But can we determine how good a Super Bowl will be by its host city?
When NFL.com ranked the best games after Super Bowl LII (the Nick Foles-led Philadelphia Eagles upsetting the New England Patriots) two of the five worst games in their rankings took place in New Orleans:
Super Bowl 24: The 49ers crushed the Broncos, 55-10. Hard to argue this one as a dud.
Super Bowl 4: Kansas City topped the Vikings, 23-7. This game was played in 1970. So we’ll have to take their word that this game was as one-sided and dull as Gil Brandt remembers.
New Orleans also hosted a 46-10 Chicago Bears drubbing of the Patriots in 1986, and the infamous 2013 “Harbowl” where John Harbaugh’s Baltimore Ravens outlasted younger brother Jim and the 49ers. It was a good game unfortunately remembered for the power outage that caused a delay in the third quarter.
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Which City Hosts the Best Super Bowls?
Miami has an unfair advantage, hosting more Super Bowls than anyone else. But it’s hard to deny the classics!
Super Bowl 3: Even young fans have heard the story of Joe Namath’s guarantee before the New York Jets beat the Baltimore Colts, 16-7.
It was the first Super Bowl win for a former AFL team, and gave the event the legitimacy in sorely needed in the early years.
Super Bowl 13: This one won the NFL.com poll. The Pittsburgh Steelers outslugged the Cowboys, 35-31, in a back-and-forth classic between the two best teams of the 1970s.
Super Bowl 23: Montana-to-Rice was the famed connection of the 1980s, and the duo became immortalized, connecting for over 200 yards as the 49ers beat the Bengals, 20-16.
Super Bowl 44: The Saints and Drew Brees broke New Orleans’ championship drought, overcoming Peyton Manning and the Colts, 31-17.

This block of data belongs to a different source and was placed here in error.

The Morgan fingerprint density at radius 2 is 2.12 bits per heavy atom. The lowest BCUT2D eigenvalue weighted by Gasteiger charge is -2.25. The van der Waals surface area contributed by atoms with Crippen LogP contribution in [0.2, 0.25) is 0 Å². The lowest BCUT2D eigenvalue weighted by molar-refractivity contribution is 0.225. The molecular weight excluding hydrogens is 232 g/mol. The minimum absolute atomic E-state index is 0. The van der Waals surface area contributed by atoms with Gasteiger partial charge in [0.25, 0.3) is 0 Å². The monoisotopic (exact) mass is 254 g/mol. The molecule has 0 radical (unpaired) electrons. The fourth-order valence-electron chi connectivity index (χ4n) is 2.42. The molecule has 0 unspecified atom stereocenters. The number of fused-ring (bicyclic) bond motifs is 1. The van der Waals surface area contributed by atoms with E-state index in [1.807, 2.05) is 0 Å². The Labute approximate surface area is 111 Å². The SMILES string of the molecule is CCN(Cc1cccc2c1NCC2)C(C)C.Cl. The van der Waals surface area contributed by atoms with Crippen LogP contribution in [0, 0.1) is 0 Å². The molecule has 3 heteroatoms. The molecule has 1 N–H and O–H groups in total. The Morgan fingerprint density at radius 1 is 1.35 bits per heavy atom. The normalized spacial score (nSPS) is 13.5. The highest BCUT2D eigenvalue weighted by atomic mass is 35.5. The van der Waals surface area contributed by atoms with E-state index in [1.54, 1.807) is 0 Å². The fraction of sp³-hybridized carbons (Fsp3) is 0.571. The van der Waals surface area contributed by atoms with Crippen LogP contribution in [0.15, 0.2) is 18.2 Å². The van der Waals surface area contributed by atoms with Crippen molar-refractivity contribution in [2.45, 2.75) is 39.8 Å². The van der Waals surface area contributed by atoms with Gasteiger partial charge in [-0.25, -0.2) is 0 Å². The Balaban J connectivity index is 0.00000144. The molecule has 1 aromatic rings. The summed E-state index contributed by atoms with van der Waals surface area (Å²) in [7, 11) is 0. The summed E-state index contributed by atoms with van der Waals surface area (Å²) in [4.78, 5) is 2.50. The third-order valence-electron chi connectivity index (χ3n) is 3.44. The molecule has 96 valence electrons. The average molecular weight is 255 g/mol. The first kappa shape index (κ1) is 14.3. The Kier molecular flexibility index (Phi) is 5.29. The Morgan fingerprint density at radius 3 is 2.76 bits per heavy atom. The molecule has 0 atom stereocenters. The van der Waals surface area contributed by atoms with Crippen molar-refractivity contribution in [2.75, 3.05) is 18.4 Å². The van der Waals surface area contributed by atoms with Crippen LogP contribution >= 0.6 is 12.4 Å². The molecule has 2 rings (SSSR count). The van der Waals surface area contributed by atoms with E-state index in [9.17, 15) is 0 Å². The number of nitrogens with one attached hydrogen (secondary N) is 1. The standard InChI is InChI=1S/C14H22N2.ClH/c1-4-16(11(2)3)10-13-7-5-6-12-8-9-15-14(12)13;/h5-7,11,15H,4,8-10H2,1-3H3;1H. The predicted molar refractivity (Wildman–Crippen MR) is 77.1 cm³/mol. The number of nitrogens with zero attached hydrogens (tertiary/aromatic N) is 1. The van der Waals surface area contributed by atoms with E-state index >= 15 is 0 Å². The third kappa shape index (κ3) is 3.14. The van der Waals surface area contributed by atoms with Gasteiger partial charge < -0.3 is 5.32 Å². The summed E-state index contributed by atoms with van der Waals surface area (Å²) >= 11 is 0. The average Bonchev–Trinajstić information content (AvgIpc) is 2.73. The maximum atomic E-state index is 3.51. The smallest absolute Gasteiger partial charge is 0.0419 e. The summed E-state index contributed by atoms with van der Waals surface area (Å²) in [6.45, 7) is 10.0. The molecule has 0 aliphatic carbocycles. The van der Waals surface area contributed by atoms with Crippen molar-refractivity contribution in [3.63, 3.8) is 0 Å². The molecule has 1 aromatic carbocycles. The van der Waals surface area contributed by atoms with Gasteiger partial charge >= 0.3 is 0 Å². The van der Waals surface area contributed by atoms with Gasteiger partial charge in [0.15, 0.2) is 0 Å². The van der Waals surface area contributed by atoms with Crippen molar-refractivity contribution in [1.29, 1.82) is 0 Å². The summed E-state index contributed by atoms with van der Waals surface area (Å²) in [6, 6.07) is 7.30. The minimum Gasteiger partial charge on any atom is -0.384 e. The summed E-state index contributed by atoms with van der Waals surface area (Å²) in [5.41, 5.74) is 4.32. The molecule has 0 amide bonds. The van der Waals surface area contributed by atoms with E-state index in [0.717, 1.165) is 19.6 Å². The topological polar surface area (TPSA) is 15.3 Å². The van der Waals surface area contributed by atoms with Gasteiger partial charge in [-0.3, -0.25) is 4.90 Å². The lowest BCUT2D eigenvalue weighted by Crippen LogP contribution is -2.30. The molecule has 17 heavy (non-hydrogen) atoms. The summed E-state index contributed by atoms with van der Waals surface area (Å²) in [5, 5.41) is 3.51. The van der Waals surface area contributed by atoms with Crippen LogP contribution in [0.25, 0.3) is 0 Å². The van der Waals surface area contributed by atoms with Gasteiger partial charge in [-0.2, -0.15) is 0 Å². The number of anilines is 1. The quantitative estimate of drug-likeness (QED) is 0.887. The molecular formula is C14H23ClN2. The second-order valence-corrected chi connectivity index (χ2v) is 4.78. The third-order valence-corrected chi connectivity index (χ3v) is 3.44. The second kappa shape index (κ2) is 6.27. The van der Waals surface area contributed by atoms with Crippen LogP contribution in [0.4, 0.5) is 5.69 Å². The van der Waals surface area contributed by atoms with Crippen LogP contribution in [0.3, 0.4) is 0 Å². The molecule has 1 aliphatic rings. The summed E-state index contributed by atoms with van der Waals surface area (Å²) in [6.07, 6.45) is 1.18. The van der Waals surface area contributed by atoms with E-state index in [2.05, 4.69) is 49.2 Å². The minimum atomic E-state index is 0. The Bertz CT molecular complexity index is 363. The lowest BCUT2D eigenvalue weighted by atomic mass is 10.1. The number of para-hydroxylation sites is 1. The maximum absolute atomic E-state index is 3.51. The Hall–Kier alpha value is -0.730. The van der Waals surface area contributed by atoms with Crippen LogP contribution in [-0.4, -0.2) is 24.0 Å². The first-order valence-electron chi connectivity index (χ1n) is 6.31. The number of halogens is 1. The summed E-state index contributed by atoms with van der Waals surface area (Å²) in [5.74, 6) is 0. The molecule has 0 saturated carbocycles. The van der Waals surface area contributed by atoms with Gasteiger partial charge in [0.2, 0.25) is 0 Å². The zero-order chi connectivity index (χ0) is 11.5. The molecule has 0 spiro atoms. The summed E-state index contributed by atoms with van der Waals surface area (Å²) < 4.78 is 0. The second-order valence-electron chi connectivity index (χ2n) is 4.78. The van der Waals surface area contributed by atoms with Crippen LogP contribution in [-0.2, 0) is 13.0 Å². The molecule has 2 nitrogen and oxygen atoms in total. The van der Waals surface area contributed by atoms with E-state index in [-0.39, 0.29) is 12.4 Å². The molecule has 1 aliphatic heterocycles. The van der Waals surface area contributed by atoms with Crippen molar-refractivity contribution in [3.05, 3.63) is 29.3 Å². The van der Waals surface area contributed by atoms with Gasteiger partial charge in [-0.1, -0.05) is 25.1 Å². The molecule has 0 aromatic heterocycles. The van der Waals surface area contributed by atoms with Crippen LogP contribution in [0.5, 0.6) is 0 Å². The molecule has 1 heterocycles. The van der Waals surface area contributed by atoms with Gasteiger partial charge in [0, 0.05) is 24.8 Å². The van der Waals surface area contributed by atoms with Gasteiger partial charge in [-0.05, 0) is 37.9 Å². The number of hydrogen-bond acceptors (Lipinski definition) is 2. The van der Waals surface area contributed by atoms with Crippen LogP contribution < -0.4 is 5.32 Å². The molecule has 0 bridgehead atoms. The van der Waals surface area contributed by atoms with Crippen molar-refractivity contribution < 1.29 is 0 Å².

What about this year? Good news! Phoenix/Glendale has hosted only three Super Bowls, but two of them are among the most memorable of all:
Super Bowl 42: The Helmet Catch is probably the most famous play in Super Bowl history. And David Tyree’s catch on an Eli Manning pass allowed the Giants to ruin the Patriots’ undefeated season in a 17-14 win.
Super Bowl 49: What were Pete Carroll and the Seahawks thinking down at the goal line? No one knows, even eight years later. But Malcolm Butler’s interception allowed the Patriots to avenge their loss to Giants seven years earlier in Arizona, beating Seattle, 28-24.
So if you believe in the connection between host cities and Super Bowl outcomes, get ready for a classic on February 12!
Super Bowl Locations By City
|CITY||NUMBER OF GAMES HOSTED||SUPER BOWLS|
|Miami||11||II, III, V, X, XIII, XXIII, XXIX, XXXIII, XLI, XLIV, LIV|
|New Orleans||10||IV, VI, IX, XII, XV, XX, XXIV, XXXI, XXXVI, XLVII|
|Los Angeles (Metro area, includes Pasadena)||8||I, VII, XI, XIV, XVII, XXI, XXVII, LVI|
|Tampa||5||XVIII, XXV, XXXV, XLIII, LV|
|Phoenix/Glendale||4||XXX, XLII, XLIX, LVII|
|San Diego||3||XXII, XXXII, XXXVII|
|Houston||3||VIII, XXXVIII, LI|
|Atlanta||3||XXVIII, XXXIV, LIII|
|San Francisco (Metro area, includes Palo Alto and Santa Clara)||2||XIX, L|
|New York City (Metro area, includes East Rutherford, NJ)||1||XLVIII|